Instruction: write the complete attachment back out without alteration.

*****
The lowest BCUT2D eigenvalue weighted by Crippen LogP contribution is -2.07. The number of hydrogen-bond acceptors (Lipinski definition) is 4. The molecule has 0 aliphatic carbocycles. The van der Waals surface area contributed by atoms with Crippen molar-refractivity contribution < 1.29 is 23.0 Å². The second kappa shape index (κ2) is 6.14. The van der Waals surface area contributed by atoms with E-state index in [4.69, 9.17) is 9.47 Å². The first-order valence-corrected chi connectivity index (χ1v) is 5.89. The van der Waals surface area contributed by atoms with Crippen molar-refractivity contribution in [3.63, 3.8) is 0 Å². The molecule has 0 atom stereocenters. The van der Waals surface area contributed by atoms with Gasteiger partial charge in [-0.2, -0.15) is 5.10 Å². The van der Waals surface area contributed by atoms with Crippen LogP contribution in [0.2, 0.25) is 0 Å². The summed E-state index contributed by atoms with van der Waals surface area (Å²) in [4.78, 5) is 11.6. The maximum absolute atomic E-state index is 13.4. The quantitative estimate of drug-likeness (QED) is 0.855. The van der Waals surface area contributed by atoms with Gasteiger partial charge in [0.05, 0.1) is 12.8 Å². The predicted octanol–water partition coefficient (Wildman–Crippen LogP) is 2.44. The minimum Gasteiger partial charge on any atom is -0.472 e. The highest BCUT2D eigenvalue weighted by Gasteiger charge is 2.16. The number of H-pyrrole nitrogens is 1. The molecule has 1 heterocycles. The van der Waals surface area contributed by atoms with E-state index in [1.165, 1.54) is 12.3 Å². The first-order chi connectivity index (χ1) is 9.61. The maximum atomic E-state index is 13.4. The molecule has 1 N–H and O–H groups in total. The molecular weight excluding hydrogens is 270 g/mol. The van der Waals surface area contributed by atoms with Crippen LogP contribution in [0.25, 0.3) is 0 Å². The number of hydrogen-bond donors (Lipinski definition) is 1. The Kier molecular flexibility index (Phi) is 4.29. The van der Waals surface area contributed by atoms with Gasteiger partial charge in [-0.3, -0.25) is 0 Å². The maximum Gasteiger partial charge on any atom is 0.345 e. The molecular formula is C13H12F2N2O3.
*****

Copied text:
The lowest BCUT2D eigenvalue weighted by Crippen LogP contribution is -2.07. The number of hydrogen-bond acceptors (Lipinski definition) is 4. The molecule has 0 aliphatic carbocycles. The van der Waals surface area contributed by atoms with Crippen molar-refractivity contribution < 1.29 is 23.0 Å². The second kappa shape index (κ2) is 6.14. The van der Waals surface area contributed by atoms with E-state index in [4.69, 9.17) is 9.47 Å². The first-order valence-corrected chi connectivity index (χ1v) is 5.89. The van der Waals surface area contributed by atoms with Crippen molar-refractivity contribution in [3.63, 3.8) is 0 Å². The molecule has 0 atom stereocenters. The van der Waals surface area contributed by atoms with Gasteiger partial charge in [-0.2, -0.15) is 5.10 Å². The van der Waals surface area contributed by atoms with Crippen LogP contribution in [0.2, 0.25) is 0 Å². The summed E-state index contributed by atoms with van der Waals surface area (Å²) in [4.78, 5) is 11.6. The maximum absolute atomic E-state index is 13.4. The quantitative estimate of drug-likeness (QED) is 0.855. The van der Waals surface area contributed by atoms with Gasteiger partial charge in [0.05, 0.1) is 12.8 Å². The predicted octanol–water partition coefficient (Wildman–Crippen LogP) is 2.44. The minimum Gasteiger partial charge on any atom is -0.472 e. The highest BCUT2D eigenvalue weighted by Gasteiger charge is 2.16. The number of H-pyrrole nitrogens is 1. The molecule has 1 heterocycles. The van der Waals surface area contributed by atoms with E-state index in [1.165, 1.54) is 12.3 Å². The first-order chi connectivity index (χ1) is 9.61. The maximum atomic E-state index is 13.4. The molecule has 1 N–H and O–H groups in total. The molecular weight excluding hydrogens is 270 g/mol. The van der Waals surface area contributed by atoms with Crippen LogP contribution in [0.25, 0.3) is 0 Å². The number of hydrogen-bond donors (Lipinski definition) is 1. The Kier molecular flexibility index (Phi) is 4.29. The van der Waals surface area contributed by atoms with Gasteiger partial charge in [-0.3, -0.25) is 0 Å². The maximum Gasteiger partial charge on any atom is 0.345 e. The molecular formula is C13H12F2N2O3.